What is Healthy Ageing?
Healthy ageing involves an individual taking steps in maintaining their functional ability and health as they grow older. Taking a healthier approach to ageing incorporates a focus on improving diet, increasing physical activity and participating in community social events to appropriately manage potential risk factors of disease that can appear while ageing.
Healthy ageing allows for older individuals to give themselves a head start into the later years of life and preventative measures for potential illnesses by being healthy from the beginning.
Why is Healthy Ageing Important?
Australia has an ageing population with an increasing number of older individuals living a full and productive life well into their 80s and 90s. In response to a growing ageing population, communities, society and governments should adapt and rethink what defines ageing and who ageing health services may be for. Ensuring there are appropriate health support systems and preparations for an ageing population is therefore vital for our older generation.
Where the true importance of healthy ageing lies is in facilitating and fostering a lifestyle of health, positive well-being and independence for older people. The facilitation of a healthy environment that supports older individuals through active social communities is critical to prevent potential illnesses and ensure they will get the care they need if they do fall sick.
While healthy ageing is a concept to ensure an older person’s health longevity, living a healthier life from the outset is even more beneficial. Actively thinking about how to maintain physical and mental health throughout life is a form of active ageing that benefits older individuals even more in the long run.
Defining Older Age
Older age usually refers to individuals who are nearing an average life expectancy. However, as people are beginning to age late into their 90s, old age is becoming quite clouded in definition.
The definition of older age is truly dependent on a multitude of factors including their living environment and physical, economic and social situation. These factors can also influence how a person ages. A standardised ‘older age’ can therefore never be truly achieved as older populations continue to grow.
In terms of healthy ageing, the specifics are not important. Being healthy should ideally start in adolescence and a lifelong perspective should be taken rather than one later in life. But, it is never too late to start.
What Are the Benefits of Healthy Ageing?
Healthy ageing has some serious payoffs not only for an individual later in their life but also for the economy, their close network of community and society as a whole. An older adult that remains healthy is able to keep up with modern, fast paced society, can extend their working life, and reduce unhealthy habits such as smoking and alcohol consumption.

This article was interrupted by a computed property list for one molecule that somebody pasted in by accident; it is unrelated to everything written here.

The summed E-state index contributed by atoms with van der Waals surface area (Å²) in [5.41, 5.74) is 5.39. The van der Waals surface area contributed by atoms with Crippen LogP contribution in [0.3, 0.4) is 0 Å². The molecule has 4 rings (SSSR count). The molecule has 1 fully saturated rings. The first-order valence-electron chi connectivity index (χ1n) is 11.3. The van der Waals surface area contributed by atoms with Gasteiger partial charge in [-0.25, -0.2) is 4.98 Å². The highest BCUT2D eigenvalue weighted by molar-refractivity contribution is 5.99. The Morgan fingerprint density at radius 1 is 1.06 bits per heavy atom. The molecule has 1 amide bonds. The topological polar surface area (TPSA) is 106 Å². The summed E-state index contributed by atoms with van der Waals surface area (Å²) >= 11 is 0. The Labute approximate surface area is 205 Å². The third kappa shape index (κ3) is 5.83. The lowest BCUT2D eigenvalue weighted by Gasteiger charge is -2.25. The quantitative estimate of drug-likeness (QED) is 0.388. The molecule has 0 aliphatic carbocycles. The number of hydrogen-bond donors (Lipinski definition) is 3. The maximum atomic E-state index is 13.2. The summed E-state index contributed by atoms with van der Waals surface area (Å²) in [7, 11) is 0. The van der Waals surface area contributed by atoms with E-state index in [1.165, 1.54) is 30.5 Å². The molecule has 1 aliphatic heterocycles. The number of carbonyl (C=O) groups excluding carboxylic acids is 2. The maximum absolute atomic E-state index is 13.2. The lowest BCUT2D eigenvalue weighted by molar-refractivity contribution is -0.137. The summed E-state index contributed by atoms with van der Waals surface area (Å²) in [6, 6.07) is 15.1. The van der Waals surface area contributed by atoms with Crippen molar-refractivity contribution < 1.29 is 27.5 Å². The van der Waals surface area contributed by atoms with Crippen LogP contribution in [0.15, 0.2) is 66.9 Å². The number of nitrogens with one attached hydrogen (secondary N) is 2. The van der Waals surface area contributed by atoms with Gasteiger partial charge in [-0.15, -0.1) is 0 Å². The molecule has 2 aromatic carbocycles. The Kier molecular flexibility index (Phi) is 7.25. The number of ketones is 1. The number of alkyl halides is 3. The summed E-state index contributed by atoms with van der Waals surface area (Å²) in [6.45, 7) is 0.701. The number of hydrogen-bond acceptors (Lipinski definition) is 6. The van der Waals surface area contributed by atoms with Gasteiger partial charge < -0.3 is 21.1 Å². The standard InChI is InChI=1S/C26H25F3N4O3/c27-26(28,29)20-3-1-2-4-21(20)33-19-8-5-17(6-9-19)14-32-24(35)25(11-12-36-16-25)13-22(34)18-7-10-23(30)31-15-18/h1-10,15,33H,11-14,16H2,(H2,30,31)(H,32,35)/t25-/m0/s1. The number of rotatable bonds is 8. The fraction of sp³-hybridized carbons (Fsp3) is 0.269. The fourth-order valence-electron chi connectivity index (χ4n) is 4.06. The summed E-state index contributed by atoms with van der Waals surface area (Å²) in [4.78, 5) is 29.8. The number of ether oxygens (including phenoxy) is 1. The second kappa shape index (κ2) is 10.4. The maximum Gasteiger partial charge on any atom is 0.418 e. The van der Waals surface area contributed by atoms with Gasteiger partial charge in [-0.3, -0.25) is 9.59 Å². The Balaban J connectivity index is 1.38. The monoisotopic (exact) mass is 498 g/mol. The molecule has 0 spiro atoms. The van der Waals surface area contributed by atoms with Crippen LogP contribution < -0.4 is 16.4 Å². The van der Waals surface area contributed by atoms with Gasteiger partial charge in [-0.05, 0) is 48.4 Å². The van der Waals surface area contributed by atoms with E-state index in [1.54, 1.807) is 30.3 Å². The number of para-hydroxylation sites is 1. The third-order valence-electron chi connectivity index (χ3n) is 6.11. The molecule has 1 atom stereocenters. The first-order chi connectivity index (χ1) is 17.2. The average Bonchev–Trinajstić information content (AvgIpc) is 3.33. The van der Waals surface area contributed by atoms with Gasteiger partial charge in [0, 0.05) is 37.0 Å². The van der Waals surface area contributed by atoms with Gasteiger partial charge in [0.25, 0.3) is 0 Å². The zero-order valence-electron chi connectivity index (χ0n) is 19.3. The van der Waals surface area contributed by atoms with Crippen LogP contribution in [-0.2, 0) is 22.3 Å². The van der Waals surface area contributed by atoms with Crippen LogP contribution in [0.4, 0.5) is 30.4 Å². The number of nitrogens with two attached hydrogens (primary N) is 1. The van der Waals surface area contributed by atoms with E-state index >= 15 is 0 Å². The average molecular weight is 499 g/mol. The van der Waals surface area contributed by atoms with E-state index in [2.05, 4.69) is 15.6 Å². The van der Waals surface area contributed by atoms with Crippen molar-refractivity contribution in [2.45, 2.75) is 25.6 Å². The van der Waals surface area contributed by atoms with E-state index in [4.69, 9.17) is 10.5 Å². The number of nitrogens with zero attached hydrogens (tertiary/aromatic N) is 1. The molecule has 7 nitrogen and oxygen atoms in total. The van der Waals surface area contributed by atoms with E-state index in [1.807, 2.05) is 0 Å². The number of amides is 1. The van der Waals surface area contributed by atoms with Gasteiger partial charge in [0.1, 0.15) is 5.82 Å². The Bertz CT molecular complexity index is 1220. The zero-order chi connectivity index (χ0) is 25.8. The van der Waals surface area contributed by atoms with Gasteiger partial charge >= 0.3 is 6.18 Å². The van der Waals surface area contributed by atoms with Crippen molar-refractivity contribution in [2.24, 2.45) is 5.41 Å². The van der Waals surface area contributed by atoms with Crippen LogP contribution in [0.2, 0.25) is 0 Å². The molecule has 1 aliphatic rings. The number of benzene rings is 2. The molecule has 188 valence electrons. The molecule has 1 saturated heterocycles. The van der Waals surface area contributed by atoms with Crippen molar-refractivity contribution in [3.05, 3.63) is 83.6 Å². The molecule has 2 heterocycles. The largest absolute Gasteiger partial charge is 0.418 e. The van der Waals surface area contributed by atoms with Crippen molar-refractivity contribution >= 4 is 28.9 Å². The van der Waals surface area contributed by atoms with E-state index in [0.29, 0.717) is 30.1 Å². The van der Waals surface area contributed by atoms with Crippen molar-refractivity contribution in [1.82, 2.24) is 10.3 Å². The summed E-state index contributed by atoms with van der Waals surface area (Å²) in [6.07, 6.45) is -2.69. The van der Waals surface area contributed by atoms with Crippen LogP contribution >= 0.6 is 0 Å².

There are a plethora of benefits that healthy ageing can have for an individual beyond maintaining their physical and mental capacity. It can have positive implications on their community and those around them, including:
- Community engagement with work, friends, family, colleagues or activities to combat social isolation to preserve brain health.
- Promote lifelong learning through constant mental and physical stimulation.
- Reduced pressure on the public health care system and long term residential aged care systems as residents can take care of themselves for longer
- Can halt chronic disease and health issues such as obesity, cancer, heart disease
- Gets individuals to stay physically active to retain their physical capacities and consume healthy food, promoting a healthier life
- Can increase the digital literacy of individuals to lessen the digital divide between generations
- Promotes inclusive communities (dementia friendly communities)
How Can We Promote Healthy Ageing?
The promotion of health literacy in older people and the aged care system should begin as early as possible to maintain good health and prevent potential illness. The main challenge here is applying this existing knowledge to help older people change their behaviour to look towards a healthy life.
Exercising regularly and being physically active
A relatively simple way to ensure healthy ageing is to keep physically active.
It is important to do a range of activities that target overall fitness, strength for muscles and bone density, balance for stability, cardiovascular health for the lungs and heart and flexibility for the whole body.
If there is a lack of motivation to exercise alone, getting a community or close network involved could give momentum to start some healthy habits.
How much physical activity is enough?
It is important to get at least 30 minutes of medium intensity exercise a day. This time can be split into three lots of ten minutes or a full 30 minutes depending on fitness level.